We’ve all heard of iconic female aviators like Amelia Earhart and Amy Johnson. But did you know there were also female pioneers closer to home? Here’s a short history of three almost forgotten Dutch heroines, who each plotted their own course, paving the way for women in the cockpit.
Beatrice de Rijk
An avid balloonist, Beatrice de Rijk was the first Dutch woman to obtain a pilot’s license in 1911. For decades, particularly before the Second World War, the cockpit was almost exclusively the domain of men, although women like Beatrice were willing and able to fly. Before KLM was founded, there were already more than a few women who dared to trade the traditional kitchen for the cockpit. But even during the First World War, when necessity opened new doors for women, De Rijk was turned down for a job with the air force. Despite coming from wealthy background, she was unable to buy equal opportunity.
Ida Veldhuyzen van Zanten
The Second World War certainly served as a catalyst for women to take their rightful place in the cockpit. Resistance heroine Ida Veldhuyzen van Zanten initially obtained her pilot’s license to improve her chances of becoming a cabin attendant. Shortly after KLM hired her, however, the Germans occupied the Netherlands in 1940. Veldhuyzen van Zanten fled to England, where she excelled as a pilot in one of the two Royal Air Force squadrons for women. She was decorated for her achievements after the war. She also briefly owned a company in South Africa, operating local charter flights, but she soon returned to the Netherlands and became a social worker. She continued to fly light aircraft and gliders until her death in 2000.
Liane Latour completed her flight training in 1946 and was the first Dutch female pilot hired by KLM. She earned little more than a flight attendant for her efforts. It is rumoured that Latour’s career switch had to remain a secret, because KLM’s managing director Albert Plesman wanted to avoid upheaval. After the news was leaked, Latour was briefly transferred to cargo operations and flying government aircraft. Sadly, after a cockpit career spanning just 18 months, Latour received a letter informing her that she was to resume work as a stewardess the very next day. Clearly, emancipation in the cockpit was still a long way off in the early 1950s.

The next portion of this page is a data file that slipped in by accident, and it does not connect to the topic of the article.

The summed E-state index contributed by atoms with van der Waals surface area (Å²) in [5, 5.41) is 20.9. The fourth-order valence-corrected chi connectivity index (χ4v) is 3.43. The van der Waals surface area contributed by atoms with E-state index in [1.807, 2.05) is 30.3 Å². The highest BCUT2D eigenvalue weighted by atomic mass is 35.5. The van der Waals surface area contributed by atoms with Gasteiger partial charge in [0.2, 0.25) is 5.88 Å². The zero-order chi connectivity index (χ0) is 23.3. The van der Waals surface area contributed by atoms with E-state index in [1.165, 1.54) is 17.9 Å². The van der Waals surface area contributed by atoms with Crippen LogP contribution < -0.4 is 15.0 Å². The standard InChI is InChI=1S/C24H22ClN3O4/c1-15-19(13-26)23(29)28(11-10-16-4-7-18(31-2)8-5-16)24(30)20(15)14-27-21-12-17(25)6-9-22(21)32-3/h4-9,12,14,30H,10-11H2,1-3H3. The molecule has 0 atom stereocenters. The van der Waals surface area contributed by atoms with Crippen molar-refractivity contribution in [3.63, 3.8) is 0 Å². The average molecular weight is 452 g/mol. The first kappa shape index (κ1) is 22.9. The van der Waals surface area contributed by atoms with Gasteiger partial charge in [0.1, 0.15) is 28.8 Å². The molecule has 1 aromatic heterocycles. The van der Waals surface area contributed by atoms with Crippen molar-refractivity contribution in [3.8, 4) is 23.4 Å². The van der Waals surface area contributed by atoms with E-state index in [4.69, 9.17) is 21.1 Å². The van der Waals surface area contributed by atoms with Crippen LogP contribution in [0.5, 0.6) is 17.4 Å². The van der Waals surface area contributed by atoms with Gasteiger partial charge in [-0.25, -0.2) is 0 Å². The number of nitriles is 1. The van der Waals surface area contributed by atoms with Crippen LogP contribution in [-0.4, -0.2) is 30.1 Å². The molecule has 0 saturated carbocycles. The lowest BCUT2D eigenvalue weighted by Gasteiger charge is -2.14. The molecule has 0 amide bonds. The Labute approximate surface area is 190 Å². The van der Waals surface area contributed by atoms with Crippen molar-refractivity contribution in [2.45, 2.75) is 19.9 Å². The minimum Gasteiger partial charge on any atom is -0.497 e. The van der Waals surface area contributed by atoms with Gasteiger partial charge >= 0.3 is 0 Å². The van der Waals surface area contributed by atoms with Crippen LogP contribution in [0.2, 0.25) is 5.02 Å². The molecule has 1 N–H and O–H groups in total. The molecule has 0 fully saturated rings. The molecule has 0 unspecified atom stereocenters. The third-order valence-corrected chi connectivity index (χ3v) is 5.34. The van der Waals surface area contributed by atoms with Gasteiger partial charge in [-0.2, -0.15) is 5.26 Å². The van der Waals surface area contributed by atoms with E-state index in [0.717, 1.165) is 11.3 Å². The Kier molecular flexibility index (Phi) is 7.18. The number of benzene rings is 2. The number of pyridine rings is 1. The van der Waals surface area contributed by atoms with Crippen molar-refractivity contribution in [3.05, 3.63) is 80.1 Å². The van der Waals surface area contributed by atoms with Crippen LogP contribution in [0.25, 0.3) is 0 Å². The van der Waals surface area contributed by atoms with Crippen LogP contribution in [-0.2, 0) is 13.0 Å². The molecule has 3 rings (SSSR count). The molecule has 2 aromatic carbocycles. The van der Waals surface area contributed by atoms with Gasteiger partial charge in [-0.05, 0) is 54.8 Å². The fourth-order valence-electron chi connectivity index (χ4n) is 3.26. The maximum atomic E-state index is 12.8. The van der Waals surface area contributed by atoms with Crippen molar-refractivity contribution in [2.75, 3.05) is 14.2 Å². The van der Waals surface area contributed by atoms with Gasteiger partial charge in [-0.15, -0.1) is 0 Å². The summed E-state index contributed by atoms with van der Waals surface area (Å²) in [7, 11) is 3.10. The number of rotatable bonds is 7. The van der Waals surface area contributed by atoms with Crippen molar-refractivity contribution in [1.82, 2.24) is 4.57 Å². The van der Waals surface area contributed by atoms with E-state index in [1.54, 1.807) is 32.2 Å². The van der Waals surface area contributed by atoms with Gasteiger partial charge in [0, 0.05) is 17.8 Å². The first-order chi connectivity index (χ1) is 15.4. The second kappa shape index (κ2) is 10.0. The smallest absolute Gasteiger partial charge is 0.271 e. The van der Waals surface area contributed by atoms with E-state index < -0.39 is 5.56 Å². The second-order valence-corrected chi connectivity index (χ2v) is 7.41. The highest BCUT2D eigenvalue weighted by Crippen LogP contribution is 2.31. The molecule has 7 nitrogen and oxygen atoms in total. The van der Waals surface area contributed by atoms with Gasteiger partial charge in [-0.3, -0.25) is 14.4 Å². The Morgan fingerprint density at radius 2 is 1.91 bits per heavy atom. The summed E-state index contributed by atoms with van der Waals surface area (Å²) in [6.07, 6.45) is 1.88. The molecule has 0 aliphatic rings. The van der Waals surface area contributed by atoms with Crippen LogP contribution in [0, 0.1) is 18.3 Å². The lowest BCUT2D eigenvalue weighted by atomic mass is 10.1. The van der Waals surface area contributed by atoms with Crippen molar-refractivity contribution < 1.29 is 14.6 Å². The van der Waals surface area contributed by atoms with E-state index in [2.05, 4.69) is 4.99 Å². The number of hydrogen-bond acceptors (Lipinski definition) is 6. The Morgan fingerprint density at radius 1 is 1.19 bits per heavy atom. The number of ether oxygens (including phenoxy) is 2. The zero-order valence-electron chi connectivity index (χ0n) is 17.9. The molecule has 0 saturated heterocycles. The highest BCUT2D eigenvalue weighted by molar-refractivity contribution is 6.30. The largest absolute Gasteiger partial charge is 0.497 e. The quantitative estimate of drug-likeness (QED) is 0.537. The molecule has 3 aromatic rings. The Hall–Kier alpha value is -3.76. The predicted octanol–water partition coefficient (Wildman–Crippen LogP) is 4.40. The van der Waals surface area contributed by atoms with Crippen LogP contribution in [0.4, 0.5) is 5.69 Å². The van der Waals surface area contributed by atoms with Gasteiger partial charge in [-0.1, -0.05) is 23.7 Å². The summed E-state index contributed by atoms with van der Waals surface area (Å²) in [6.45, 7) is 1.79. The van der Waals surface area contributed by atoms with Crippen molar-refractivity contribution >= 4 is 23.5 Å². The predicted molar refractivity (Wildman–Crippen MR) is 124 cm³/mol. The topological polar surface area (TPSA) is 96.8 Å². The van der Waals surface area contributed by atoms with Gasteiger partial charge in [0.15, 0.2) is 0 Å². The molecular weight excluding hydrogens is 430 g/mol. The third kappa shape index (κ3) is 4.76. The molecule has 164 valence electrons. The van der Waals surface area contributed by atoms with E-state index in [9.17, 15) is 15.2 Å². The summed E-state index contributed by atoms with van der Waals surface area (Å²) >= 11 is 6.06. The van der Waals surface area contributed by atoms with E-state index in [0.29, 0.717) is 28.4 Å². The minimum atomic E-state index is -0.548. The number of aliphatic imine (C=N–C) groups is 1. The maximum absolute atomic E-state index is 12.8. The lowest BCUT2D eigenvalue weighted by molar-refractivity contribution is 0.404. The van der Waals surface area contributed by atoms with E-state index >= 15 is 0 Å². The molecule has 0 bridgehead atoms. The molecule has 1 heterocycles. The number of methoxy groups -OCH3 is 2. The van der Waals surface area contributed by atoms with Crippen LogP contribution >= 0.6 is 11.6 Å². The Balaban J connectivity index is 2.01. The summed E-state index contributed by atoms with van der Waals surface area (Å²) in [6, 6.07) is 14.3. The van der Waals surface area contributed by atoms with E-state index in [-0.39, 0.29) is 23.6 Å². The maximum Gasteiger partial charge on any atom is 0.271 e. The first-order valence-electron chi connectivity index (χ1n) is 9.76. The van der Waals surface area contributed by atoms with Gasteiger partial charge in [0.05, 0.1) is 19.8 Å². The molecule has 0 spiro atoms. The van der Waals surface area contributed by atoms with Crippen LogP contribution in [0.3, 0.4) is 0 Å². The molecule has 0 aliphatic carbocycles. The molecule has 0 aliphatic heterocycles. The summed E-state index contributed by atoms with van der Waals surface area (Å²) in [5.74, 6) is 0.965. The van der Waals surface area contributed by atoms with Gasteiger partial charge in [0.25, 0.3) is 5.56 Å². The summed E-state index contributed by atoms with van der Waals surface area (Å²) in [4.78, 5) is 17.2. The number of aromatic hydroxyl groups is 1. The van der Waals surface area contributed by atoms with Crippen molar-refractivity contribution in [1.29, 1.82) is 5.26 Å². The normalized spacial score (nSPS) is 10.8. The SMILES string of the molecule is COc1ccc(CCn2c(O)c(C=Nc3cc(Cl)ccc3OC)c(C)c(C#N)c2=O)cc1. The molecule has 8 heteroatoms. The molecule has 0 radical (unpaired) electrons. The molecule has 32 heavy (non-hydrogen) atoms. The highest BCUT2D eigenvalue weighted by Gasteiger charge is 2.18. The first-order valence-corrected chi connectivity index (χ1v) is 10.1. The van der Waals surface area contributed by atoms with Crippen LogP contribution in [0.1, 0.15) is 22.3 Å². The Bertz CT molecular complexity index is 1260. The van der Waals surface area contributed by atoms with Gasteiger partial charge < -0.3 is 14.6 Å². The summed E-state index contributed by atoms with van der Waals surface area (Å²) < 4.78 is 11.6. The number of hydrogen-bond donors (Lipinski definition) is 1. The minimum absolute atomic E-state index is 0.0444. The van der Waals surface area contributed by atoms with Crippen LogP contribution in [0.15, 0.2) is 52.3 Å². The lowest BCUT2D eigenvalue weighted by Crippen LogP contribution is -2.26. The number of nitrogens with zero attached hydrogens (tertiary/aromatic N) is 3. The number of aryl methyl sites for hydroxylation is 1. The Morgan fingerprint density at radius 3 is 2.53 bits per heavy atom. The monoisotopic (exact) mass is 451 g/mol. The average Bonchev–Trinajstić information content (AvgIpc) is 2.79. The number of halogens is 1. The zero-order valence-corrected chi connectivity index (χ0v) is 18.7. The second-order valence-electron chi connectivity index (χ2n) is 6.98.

Women in the cockpit
Three feminist waves later, women may seem to have equal opportunities of becoming pilots. And indeed, over the decades, many women have climbed through the ranks to become captains aboard the mighty Boeing 747 and even F16 pilots. KLM colleague and pilot Sanderijne recently wrote a blog about her experience as a pilot. However, there are still far fewer women than men in the cockpit. The underlying reasons for this are not entirely clear, but as a steward I personally find it a breath of fresh air to work with female pilots. That said, let’s salute these pioneers for equality in the air.